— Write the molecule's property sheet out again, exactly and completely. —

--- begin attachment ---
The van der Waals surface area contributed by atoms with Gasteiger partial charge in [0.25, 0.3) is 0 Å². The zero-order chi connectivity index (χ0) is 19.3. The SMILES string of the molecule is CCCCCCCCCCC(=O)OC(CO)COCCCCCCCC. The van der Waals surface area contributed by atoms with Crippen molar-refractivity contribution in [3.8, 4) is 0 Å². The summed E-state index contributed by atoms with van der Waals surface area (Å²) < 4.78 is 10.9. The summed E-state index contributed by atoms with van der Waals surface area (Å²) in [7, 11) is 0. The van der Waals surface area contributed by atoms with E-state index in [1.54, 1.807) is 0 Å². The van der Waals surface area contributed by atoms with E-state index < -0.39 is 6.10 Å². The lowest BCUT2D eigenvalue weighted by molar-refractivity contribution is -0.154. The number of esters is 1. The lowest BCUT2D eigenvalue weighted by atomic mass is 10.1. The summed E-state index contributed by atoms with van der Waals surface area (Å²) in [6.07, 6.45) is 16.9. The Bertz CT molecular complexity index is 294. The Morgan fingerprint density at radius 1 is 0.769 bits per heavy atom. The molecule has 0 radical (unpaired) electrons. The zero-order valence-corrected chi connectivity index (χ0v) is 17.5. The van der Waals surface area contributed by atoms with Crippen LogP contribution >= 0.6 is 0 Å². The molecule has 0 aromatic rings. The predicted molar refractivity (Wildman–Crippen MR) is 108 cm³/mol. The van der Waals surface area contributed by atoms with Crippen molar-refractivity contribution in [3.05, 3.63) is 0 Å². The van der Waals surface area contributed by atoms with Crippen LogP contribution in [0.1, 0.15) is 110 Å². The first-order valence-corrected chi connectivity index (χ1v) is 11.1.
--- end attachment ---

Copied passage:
The van der Waals surface area contributed by atoms with Gasteiger partial charge in [0.25, 0.3) is 0 Å². The zero-order chi connectivity index (χ0) is 19.3. The SMILES string of the molecule is CCCCCCCCCCC(=O)OC(CO)COCCCCCCCC. The van der Waals surface area contributed by atoms with Crippen molar-refractivity contribution in [3.8, 4) is 0 Å². The summed E-state index contributed by atoms with van der Waals surface area (Å²) < 4.78 is 10.9. The summed E-state index contributed by atoms with van der Waals surface area (Å²) in [7, 11) is 0. The van der Waals surface area contributed by atoms with E-state index in [1.54, 1.807) is 0 Å². The van der Waals surface area contributed by atoms with E-state index < -0.39 is 6.10 Å². The lowest BCUT2D eigenvalue weighted by molar-refractivity contribution is -0.154. The number of esters is 1. The lowest BCUT2D eigenvalue weighted by atomic mass is 10.1. The summed E-state index contributed by atoms with van der Waals surface area (Å²) in [6.07, 6.45) is 16.9. The Bertz CT molecular complexity index is 294. The Morgan fingerprint density at radius 1 is 0.769 bits per heavy atom. The molecule has 0 radical (unpaired) electrons. The zero-order valence-corrected chi connectivity index (χ0v) is 17.5. The van der Waals surface area contributed by atoms with Crippen LogP contribution >= 0.6 is 0 Å². The molecule has 0 aromatic rings. The predicted molar refractivity (Wildman–Crippen MR) is 108 cm³/mol. The van der Waals surface area contributed by atoms with Crippen molar-refractivity contribution in [3.05, 3.63) is 0 Å². The van der Waals surface area contributed by atoms with Crippen LogP contribution in [0.1, 0.15) is 110 Å². The first-order valence-corrected chi connectivity index (χ1v) is 11.1.